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These Tunisian Women Are Combating Extremism In The Best Way Possible — By Being Mothers

June 23, 2017 11:53 am
Fethiya Charni holds a photograph and the passport of her son Tarak Slimi, who is suspected to have joined  Islamic State in Libya, at her house in El Kef, Tunisia April 14, 2016. Tunisia's 2011 uprising created fertile ground for jihadist recruiters. Hundreds of Islamist militants were freed from prison as part of an amnesty for those detained under Ben Ali. Ultra-conservative salafists began to flex their muscle, seizing control of mosques and clashing with secularists. As Tunisia's politics have stabilised, the government has reasserted control, taking back mosques, banning the local al Qaeda affiliate Ansar al Sharia, and forcing many militants to flee. At first the jihadists mostly headed to Syria. But now Libya is more popular with them - many Tunisians have become key figures in Islamic State there. In all, officials estimate that between 4,000-6,000 Tunisians have left to fight for Islamic State and other groups, among them university graduates and professionals recruited online. REUTERS/Zohra Bensemra SEARCH "ZOHRA REMADA" FOR THIS STORY. SEARCH "THE WIDER IMAGE" FOR ALL STORIES.    TPX IMAGES OF THE DAY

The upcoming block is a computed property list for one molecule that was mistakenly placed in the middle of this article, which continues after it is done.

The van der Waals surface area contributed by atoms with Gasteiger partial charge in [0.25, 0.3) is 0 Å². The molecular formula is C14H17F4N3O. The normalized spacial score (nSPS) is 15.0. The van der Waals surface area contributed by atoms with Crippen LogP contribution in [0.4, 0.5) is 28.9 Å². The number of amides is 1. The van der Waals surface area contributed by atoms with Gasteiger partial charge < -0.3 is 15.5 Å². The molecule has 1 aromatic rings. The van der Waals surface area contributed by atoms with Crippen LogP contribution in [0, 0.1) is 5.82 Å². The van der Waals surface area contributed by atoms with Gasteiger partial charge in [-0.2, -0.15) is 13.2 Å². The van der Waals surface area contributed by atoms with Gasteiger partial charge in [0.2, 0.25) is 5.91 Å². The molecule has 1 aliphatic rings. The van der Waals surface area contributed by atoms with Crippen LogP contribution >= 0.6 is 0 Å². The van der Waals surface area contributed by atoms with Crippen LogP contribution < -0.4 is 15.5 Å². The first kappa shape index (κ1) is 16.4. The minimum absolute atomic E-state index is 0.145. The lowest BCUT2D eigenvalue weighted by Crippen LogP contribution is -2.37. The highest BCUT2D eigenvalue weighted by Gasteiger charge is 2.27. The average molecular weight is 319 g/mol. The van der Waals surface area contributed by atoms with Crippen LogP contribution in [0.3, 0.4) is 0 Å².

Fethiya Charni holds a photograph and the passport of her son Tarak Slimi, who is suspected to have joined Islamic State in Libya.

In August and September of 2016, Ioana Moldovan traveled to Tunisia to better understand the push and pull factors driving a number of youth in the country to turn to radicalization. While there, she spoke with people from local nongovernmental organizations, state officials, longtime unemployed persons, people who almost got radicalized, former fighters and the families of those who joined different extremist groups. Some of their accounts are quoted in this piece, while others have been used for context. Their stories do not attempt to encompass the exact journeys of all former and current extremists and their families in Tunisia, nor are the groups they have joined the only radical forces at play in the country. But their experiences ― and the experiences of those close to them ― provide a glimpse into this complex situation.  

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